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Warhol Museum sends out for clowns

Actor Diane Keaton's penchant for collecting amateur clown paintings helped inspire a show that's not for the nervous.

By CHARLES SHEEHAN
Published August 31, 2003

PITTSBURGH - The Andy Warhol Museum's "Clown Paintings: From the Collection of Diane Keaton and Others" is comical, sad and sometimes downright creepy. Not all the paintings, though, are great works of art.

The show features the works of Donald Darlay, Robert Hope, Richard Baruta and V. Hee.

Who?

The 100 or so paintings by anonymous, unknown and perhaps bitter and tortured souls, went on display Saturday at the Pittsburgh gallery.

Keaton, the actor and director, became a collector several years ago when she said she spotted her first acquisition - a white-faced clown wearing a cactus in a terra-cotta pot as a hat - mixed among the clutter of a Pasadena Rose Bowl swap meet.

The Darlay piece, with its freakish, wagging tongue, is part of the Warhol exhibit, which continues through Oct. 26.

"They are remarkable and I think a version of the self-portrait. Some of them are very sad reflections of the people who painted them," Keaton said. "Obviously, there is also some association with the clothes I wear - the idea of plaids, hats and also the idea of hiding."

Both loved and hated, clowns can elicit laughs from some and nervous stares from others, but have always evoked the curiosity of a car wreck.

"They descend upon children honking horns and shaking rattles," said Thomas Sokolowski, director at the Warhol. "On one hand they are delightful and on the other, rather horrific."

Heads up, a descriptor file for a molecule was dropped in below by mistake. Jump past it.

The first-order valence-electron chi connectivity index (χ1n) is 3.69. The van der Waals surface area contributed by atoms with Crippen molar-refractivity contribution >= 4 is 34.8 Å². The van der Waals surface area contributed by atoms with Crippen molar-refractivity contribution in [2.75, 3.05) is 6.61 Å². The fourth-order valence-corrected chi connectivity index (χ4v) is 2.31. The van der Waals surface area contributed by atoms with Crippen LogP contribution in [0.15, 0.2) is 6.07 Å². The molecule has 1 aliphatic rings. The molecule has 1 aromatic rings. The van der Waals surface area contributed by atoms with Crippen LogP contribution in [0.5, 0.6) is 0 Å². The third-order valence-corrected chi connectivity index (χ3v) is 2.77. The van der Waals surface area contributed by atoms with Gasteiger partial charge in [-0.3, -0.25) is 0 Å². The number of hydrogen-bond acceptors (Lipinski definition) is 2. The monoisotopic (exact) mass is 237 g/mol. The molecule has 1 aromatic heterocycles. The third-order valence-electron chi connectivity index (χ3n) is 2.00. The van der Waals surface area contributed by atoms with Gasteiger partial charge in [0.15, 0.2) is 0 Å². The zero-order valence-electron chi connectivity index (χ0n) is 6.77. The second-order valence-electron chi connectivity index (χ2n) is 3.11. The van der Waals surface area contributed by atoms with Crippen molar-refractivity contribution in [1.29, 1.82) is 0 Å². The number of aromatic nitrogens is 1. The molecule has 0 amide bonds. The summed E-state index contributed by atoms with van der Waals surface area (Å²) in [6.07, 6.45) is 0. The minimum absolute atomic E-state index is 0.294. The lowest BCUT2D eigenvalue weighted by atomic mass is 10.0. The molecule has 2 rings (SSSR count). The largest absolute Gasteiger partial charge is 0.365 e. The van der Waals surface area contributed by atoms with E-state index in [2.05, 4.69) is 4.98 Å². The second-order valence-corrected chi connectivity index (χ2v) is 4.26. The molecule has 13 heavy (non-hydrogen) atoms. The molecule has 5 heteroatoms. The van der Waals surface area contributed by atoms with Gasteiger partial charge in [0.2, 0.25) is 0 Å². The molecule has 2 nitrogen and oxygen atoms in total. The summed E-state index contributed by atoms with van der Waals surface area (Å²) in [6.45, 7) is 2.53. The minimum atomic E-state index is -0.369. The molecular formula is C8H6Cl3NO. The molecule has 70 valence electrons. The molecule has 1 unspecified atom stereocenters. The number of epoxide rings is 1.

The exhibit gives viewers the chance to stare without the threat of catching the eye of the wily clown, he said.

Yet the show can still evoke chills from anyone suffering even a touch of coulrophobia. (Yes, there is a name for the fear of clowns.) And while a solitary clown painting hanging on a basement wall is easily passed off as kitsch, a roomful of clown paintings is something to behold, at least if you can handle it.

The Robert Berman Gallery in Santa Monica, Calif., held a clown art exhibition last year that attracted an estimated 2,000 people, including Keaton.

"The turnout was excellent; the reactions were varied," said gallery director Robert Berman. "Some people couldn't stay in for a nanosecond. They ran out in fear."

Berman owns one of the largest known collections of clown paintings and has acquired works by Georges Rouault, Man Ray and Picasso. There are no recognizable names on the paintings at the Warhol, though some of Berman's pieces that are in the show are quite good.

He began collecting about a decade ago and has developed a criteria for the genre.

"Among the awful, most horrible paintings . . . you begin to find that some very special paintings surface," Berman said.

Berman looks for paintings where the canvas has been carefully stretched and meticulously nailed to the frame, and where it appears much time was spent in the creative process.

In Keaton's collection, there are canvases of black velvet and pieces that would likely reside at the bottom of the pecking order at starving artist conventions. Keaton said she does not consider any of her paintings kitsch, but also said she would not delve into clown paintings by the masters.

"I'm sticking to the anonymous stuff," she said.

Warhol, who painted Cabbage Patch Kid silk screens in the 1980s, would have welcomed the exhibit, Sokolowski said.

"You have a person in oversized and monstrous clothing, huge shoes, faces painted in such an abstract way as to sort of have the humanity taken out of them," he said.

"They can scare . . . you, but some of these paintings are quite extraordinary."

On the Web: http://www.warhol.org

[Last modified August 28, 2003, 09:23:42]


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